Prema Racing

Prema unveils 2017 GP2 livery; Nabil Jeffri joins Trident

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Prema has revealed its new-look livery ahead of the 2017 GP2 Series season, sporting a look fitting for a team represented by two Ferrari juniors.

Prema made its debut in GP2 last year, taking both titles at the first attempt as drivers Pierre Gasly and Antonio Giovinazzi diced for the drivers’ crown.

Red Bull junior Gasly came out on top, securing a move into Super Formula for 2017, while Giovinazzi has linked up with Ferrari as its new reserve in Formula 1.

Prema will field 2016 GP3 champion Charles Leclerc and fellow Ferrari junior Antonio Fuoco in GP2 this year, with the team’s new-look livery being unveiled on Thursday.

In other GP2 news, Trident has confirmed the signing of Malaysian racer Nabil Jeffri for the 2017 season.

Jeffri made his GP2 debut in 2016 with Arden, scoring two points with a best finish of seventh in Baku, and will return for his sophomore year at Trident.

“I am really honored to be the first Trident driver announced for the 2017 GP2 program,” Jeffri said.

“Having the chance to return to the series for my second season, and doing it with a Team with such a long and winning history is a dream for me. I am sure that they will support me best in 2017.”

The new GP2 season begins on April 15 in Bahrain.

Hartley happy with ‘big progression’ on first day with Toro Rosso

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With 69 laps completed (28 in free practice one and 41 in free practice two) and respectable lap times in both sessions, Brendon Hartley quickly acclimated to a modern day Formula 1 chassis in his first run with Scuderia Toro Rosso in Friday practice for the United States Grand Prix.

The Porsche factory driver has been drafted into the team following a convoluted series of musical chairs that sees Daniil Kvyat back after a two-race absence, Carlos Sainz Jr. now at Renault and Pierre Gasly racing at the Super Formula season finale in Suzuka.

Over the time in the car today, Hartley experienced changeable conditions in FP1 before a more normal FP2, and discovered the new F1 cockpit after a day learning in the garage yesterday.

“A steep learning curve today! It all went pretty smoothly and I kept the car on track without making too many mistakes, so I’m quite happy,” the New Zealander reflected at day’s end.

“I didn’t really know what to expect from today because I just had so much to learn! I think I made quite a big progression throughout the day.

“The biggest difference from what I’m used to is the high-speed grip, it’s incredible here in Formula 1…it was quite an eye-opener! Another challenge are the tires, which are also quite different to what I’m used to. On the other hand, the long-run looks quite positive and I did a good job managing the tires there – the biggest thing I need to work on now is the new tire pace, and I’ll get another crack at it tomorrow morning before qualifying.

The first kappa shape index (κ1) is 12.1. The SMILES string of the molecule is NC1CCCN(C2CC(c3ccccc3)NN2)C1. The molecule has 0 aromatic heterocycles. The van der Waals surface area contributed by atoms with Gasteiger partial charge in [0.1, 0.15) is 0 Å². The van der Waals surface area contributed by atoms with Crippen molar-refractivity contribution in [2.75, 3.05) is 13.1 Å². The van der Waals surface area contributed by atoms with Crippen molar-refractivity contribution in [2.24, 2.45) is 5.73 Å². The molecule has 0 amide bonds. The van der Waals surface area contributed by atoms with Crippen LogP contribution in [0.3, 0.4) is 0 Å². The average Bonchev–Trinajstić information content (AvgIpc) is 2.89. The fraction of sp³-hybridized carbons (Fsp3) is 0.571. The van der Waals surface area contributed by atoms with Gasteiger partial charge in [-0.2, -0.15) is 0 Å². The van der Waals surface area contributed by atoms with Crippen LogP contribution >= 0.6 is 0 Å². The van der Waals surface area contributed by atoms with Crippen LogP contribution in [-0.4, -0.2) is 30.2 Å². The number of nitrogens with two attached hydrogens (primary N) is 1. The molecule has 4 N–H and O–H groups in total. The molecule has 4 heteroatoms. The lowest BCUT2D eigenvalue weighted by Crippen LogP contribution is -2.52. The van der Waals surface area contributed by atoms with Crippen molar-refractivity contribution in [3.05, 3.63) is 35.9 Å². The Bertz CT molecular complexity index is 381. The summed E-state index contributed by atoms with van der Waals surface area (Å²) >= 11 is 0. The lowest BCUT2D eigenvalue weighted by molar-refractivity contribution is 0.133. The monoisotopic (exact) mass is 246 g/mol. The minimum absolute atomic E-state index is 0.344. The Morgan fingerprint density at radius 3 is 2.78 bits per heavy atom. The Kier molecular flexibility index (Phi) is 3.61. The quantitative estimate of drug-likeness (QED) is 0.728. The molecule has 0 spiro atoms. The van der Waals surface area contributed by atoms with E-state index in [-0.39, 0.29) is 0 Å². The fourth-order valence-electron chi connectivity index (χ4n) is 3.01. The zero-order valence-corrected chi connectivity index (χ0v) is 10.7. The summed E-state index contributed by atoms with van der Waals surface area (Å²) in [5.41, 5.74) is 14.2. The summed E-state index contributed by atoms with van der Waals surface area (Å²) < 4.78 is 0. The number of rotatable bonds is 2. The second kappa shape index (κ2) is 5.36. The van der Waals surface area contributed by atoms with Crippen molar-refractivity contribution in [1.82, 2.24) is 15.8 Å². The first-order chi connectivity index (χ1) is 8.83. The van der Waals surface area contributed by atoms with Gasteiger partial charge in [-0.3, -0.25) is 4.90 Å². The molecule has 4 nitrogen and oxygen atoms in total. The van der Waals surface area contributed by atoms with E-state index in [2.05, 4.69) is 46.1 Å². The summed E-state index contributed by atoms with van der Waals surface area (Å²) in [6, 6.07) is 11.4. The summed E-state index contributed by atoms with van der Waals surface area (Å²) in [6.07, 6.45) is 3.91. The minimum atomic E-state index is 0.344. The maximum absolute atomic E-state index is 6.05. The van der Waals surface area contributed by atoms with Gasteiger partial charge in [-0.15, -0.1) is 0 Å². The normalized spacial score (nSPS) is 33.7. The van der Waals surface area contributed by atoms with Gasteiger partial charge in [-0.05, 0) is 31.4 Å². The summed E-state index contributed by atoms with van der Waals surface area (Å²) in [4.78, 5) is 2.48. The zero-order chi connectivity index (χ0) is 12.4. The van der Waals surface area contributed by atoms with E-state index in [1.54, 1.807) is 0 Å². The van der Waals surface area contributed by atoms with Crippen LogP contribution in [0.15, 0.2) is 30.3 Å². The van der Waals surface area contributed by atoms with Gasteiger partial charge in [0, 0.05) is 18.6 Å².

“All in all, I’d say it’s all coming together. We’ll now work hard and go through plenty of data tonight and hopefully I’ll make another step forward tomorrow.”

His best lap was 1.1 seconds up on Friday driver Sean Gelael, the Indonesian Formula 2 driver, in FP1 (1:39.267 to 1:40.406, good enough for 14th) and 1.1 seconds off the returning Kvyat in FP2 (1:37.987 to 1:36.761, good enough for 17th). Interestingly, the Gelael/Hartley combination in FP1 marked the second time in three races that Toro Rosso had a pair of drivers in its cars without a single Grand Prix start between them – Gasly’s debut at Malaysia was the other, when he and Gelael were in in FP1.

Coming into Friday’s running, Hartley said he was more ready for this opportunity now than he had been as a teenager. He admitted he’d called Red Bull’s Helmut Marko in the wake of Porsche’s LMP1 withdrawal news earlier this year to say he was game for any chance that might come.

“I’m a lot stronger than I was back then, basically. I wasn’t ready at 18 years old. I like to think I’m ready now,” he said.

“I haven’t driven a single-seater since 2012, but I like to think that Porsche LMP1 has hopefully prepared me well.”

As for the rest of his weekend, it’s been made more complicated by Hartley being assessed a 25-spot grid penalty, even though Hartley had done nothing to accrue the penalties.

The roundabout sequence of driver changes at Toro Rosso saw Gasly replace Kvyat, Kvyat replace Sainz, and now Hartley replace Gasly, as is outlined by NBCSN pit reporter Will Buxton below.